PTE G BOSTOCK.—Mr & Mrs Arthur Bostock have received news from the War Office that their son, Pte G Bostock, of the Machine Gun Corps, has been killed. It is now nine months since his parents were notified that he was missing. He joined the Army more than three years ago, and saw a lot of fighting in France, where he was previously wounded. Deceased was a finely built young man, and before joining the Army was a respected employee of Mrs W Eales, grocer, of Coventry. Much sympathy is felt for his parents, who are respected inhabitants, and have resided in the parish for many years.

STOCKTON.
AEROPLANE DESCENDS.—The landing of an aeroplane in the parish on Wednesday afternoon caused considerable excitement, hundreds of people rushing to the spot. Fortunately the pilot was unharmed, though Dr Ormerod was quickly on the scene in case his services were needed. The machine; which sustained little damage, was guarded by volunteers until it could be got away again.

FOR PRISONERS OF WAR.
NEW PARCEL SCHEME.

The limit of weight for parcels for prisoners of war has been raised from 10lbs to 15lbs each. The Rugby Prisoners of War Help committee are now despatching to all Rugby and district men through the Regimental Care Committees of each man’s unit one 15lbs parcel per week, instead at three 10lb parcels every fortnight The weight of food will, therefore, remain the same, but there will be a considerable saving in the cost of parking materials as well as labour. The usual bread parcels will be maintained.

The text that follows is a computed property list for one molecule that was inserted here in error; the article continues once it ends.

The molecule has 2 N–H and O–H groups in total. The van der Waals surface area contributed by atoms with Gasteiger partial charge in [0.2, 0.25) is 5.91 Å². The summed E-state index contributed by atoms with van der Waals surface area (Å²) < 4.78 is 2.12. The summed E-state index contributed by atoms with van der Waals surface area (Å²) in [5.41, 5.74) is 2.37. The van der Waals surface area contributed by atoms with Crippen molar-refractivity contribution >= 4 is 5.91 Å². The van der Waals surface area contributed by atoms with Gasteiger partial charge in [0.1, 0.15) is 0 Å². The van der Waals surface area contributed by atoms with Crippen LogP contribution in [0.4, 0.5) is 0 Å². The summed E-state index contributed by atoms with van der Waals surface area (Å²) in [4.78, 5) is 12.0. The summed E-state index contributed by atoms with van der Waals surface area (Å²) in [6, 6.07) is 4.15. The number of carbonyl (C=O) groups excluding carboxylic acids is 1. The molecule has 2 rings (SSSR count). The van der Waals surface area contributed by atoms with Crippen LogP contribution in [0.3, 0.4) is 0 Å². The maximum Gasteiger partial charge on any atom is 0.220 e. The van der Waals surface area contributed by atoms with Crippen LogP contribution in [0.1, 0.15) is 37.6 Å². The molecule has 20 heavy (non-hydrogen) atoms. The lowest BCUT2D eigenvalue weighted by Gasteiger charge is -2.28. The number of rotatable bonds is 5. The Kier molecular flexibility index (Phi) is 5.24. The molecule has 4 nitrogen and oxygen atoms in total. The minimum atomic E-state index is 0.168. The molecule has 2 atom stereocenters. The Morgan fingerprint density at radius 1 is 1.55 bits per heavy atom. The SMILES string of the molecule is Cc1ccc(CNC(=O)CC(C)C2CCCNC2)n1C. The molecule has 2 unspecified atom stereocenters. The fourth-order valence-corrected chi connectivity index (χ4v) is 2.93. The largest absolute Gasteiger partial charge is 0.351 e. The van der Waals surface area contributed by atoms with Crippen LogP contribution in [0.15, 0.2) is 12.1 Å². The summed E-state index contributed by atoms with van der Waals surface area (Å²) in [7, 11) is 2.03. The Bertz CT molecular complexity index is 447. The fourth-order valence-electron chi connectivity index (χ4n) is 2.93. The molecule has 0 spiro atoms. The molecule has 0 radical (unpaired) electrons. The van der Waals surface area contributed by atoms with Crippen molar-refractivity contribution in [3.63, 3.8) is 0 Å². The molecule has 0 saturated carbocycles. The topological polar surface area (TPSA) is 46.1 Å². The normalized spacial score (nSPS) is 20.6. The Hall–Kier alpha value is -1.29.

The cost of the new parcels will 15s each, or £3 every four weeks, and an additional 7s 6d per mouth for bread ; thus the cost to provide for each man is now £3 7s 6d every four weeks, or £3 13s per calendar month. The total cost of the food parcels for all the men on the Rugby Committee’s list now exceeds £400 a month, all of which has to be raised by voluntary subscriptions.